Liquid biopsies, on the other hand, can be performed with a routine blood draw, and the technology has progressed so far and fast that various tests are now already on the market. Furthermore, these tests are at the forefront of the wave of personalized medicines.

“We’re moving towards more targeted therapies by understanding molecular mechanisms,” said Michael Kazinski, Senior Director of Head of Global Product Management Sample Technologies at Qiagen. He adds, “the best way to personalize a treatment in such a manner is to start with a liquid biopsy.”

Steve’s Take:

Like a lot of boomers, twice a year I go to a lab in my hometown of Encinitas, CA, and submit to what I simply refer to as a blood test. I sit quietly while the technician draws four vials of my blood, after which I get an email from my primary doctor saying there’s generally nothing worrisome in the test results. I usually then go to a portal called “My Chart” at the UC San Diego Medical Center’s website and peruse the actual results.

There are four categorical batches of tests results: there’s the lipid panel, the glycosylated HGB (A1C), the comprehensive metabolic panel and the CBC with ADIFF. I don’t pretend to understand most of what’s displayed on my monitor. Instead, I’m relieved that the results fall into the “normal” range, meaning there are no red flags.

How does all this tie together with the recent appearance of the liquid biopsy on my personal radar screen? Two reasons.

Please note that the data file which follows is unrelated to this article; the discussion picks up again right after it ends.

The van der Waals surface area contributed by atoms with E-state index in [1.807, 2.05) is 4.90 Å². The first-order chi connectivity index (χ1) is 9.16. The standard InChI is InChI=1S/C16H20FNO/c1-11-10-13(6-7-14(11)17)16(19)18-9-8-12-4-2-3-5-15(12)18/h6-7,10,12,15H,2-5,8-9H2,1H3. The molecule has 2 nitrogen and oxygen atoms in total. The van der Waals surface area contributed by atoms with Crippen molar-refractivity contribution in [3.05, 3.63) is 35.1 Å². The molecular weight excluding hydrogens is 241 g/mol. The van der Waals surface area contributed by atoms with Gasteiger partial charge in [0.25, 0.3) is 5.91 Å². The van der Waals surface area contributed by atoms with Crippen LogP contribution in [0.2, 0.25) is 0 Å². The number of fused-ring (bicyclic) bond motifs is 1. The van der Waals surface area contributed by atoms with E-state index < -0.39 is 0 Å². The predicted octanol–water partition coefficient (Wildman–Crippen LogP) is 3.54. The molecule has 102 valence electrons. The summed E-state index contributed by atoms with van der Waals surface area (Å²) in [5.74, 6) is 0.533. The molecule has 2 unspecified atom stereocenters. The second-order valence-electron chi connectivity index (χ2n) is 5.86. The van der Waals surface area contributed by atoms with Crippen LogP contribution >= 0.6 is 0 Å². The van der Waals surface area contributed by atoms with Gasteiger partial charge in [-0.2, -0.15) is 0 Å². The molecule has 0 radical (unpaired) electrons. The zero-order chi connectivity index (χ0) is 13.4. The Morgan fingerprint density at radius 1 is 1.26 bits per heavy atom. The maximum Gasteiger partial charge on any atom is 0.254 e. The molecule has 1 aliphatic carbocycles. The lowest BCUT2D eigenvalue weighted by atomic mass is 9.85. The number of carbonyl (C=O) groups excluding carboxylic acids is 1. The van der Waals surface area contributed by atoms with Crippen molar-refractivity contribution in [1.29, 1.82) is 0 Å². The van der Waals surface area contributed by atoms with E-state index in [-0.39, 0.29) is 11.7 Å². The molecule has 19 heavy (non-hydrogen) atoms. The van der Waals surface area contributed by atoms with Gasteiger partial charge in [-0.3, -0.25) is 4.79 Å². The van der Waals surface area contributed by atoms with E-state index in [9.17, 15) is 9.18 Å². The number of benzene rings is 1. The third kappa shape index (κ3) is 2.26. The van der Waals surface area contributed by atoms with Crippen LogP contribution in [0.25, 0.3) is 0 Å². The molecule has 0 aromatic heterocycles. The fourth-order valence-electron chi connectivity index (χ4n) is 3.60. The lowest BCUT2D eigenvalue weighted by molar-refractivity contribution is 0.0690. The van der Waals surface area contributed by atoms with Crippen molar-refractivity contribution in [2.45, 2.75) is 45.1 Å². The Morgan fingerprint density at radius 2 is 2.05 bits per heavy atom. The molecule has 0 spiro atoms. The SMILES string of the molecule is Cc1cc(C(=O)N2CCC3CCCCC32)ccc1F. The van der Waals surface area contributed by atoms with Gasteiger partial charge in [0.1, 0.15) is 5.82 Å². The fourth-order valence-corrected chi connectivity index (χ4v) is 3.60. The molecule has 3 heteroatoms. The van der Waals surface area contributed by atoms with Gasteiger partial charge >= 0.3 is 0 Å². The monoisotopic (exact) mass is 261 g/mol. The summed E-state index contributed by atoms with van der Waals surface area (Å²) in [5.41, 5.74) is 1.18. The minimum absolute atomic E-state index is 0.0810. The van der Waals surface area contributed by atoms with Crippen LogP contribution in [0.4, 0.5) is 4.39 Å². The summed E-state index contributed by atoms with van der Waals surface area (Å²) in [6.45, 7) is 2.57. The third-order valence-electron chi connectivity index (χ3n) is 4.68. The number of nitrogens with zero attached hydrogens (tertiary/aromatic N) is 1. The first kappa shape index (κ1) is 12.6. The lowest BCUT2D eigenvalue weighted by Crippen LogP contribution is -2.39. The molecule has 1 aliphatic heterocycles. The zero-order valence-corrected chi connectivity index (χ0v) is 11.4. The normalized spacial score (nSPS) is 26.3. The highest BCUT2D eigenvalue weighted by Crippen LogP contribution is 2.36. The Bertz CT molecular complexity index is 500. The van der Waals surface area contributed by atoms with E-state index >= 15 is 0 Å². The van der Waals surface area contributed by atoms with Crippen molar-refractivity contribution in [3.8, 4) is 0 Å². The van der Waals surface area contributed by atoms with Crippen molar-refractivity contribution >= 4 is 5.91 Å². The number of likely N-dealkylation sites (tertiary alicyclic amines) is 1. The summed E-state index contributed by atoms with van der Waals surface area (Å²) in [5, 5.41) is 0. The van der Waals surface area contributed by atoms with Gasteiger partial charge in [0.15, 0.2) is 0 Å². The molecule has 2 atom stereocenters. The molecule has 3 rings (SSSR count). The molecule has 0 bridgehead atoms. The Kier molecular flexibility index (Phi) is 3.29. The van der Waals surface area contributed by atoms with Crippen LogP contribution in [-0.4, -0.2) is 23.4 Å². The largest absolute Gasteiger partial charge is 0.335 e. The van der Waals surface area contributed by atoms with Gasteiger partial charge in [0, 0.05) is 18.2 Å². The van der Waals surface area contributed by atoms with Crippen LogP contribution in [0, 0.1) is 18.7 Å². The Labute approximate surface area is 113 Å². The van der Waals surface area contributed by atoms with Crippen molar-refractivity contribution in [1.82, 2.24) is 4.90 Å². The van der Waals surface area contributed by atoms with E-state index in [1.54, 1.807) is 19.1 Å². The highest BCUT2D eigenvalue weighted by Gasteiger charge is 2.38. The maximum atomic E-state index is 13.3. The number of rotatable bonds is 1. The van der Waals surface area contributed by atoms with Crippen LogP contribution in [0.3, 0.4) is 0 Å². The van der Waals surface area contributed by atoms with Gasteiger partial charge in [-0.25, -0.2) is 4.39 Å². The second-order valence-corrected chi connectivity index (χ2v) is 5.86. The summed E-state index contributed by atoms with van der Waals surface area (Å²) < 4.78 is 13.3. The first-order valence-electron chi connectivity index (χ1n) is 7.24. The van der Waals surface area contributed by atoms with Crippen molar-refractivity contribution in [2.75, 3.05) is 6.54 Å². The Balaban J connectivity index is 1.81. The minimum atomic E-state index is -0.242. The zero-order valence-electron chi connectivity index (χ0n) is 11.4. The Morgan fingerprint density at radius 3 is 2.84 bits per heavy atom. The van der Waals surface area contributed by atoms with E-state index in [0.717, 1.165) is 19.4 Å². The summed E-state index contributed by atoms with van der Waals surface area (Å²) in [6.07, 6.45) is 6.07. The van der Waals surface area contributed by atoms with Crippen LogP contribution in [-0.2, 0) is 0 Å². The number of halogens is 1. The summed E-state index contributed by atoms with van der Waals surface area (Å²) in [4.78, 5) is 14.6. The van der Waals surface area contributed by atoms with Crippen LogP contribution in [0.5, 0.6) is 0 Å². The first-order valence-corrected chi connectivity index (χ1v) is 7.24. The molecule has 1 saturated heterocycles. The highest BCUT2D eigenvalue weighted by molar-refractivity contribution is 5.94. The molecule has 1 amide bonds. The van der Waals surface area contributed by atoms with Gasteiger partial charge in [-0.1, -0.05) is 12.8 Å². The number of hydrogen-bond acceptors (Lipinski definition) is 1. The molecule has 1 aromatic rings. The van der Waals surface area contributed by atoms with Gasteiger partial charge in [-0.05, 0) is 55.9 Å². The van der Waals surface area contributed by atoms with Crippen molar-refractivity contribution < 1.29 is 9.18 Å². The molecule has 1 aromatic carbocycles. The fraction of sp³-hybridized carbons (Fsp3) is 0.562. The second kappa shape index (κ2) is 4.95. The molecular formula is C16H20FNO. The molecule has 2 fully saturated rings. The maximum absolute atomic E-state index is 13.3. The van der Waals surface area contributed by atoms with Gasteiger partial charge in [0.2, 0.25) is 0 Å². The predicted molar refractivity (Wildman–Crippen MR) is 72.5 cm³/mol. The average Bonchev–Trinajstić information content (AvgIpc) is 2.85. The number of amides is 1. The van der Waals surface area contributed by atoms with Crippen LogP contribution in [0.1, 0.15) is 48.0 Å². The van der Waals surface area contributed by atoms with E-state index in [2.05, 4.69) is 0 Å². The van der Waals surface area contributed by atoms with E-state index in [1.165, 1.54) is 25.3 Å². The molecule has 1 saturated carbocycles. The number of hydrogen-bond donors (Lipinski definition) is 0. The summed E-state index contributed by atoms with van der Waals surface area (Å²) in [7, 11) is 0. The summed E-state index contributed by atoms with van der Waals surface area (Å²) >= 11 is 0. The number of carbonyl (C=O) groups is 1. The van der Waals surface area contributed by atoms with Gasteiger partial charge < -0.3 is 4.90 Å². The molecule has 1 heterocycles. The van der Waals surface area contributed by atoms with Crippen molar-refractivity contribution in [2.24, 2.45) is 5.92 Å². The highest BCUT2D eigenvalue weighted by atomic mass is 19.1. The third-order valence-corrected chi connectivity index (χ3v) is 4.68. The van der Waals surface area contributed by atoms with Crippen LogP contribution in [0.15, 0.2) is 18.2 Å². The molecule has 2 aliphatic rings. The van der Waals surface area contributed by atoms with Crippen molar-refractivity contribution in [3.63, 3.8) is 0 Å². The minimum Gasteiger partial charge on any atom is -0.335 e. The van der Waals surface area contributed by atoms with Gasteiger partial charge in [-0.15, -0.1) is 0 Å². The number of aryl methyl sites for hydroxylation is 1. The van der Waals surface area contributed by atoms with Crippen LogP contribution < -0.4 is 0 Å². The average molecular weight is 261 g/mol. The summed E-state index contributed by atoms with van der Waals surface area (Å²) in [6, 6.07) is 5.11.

Number one. Regretfully, there’s practically no one in my family and/or other social realm who hasn’t had some type of cancer, especially skin cancer. I’ve lost track of how many procedures I’ve had to remove just the basal-cell variety (so far, luckily, given the decades of outdoor running). In each case prior to the surgery, there was a biopsy.

When I hear the word “biopsy,” I immediately tend to think of a minor procedure in which a small piece of tissue is removed from the patient for further investigation. But a “liquid” biopsy is less invasive than a surgical biopsy. In fact, a liquid biopsy usually involves just taking a blood sample, although a urine or saliva sample also falls into the same category.

Number two. I’ve heard it said by medical professionals that “your blood tells a story.” And that is precisely why liquid biopsy is a hot topic in oncology today. It opens possibility, access, and understanding into the world and makeup of cancer cells. MyOncoPath explains that liquid blood biopsies are another genetic test to help understand individual cancers and move into precision, personalized medicine and away from the one-size fits all approach to treatment plans.

Elaborating on The News section, liquid biopsy is a blood test to look for cancer DNA circulating in a patient’s bloodstream. The blood biopsy can detect epidermal growth factor receptor (EGFR) gene mutations from the tumor DNA that is shed into the bloodstream. Blood samples can be spun down to plasma to be analyzed for tumor DNA followed by genomic sequencing. As with tumor profiling, liquid biopsies can unveil mutations changing the cancer’s sensitivity or resistance to certain therapies.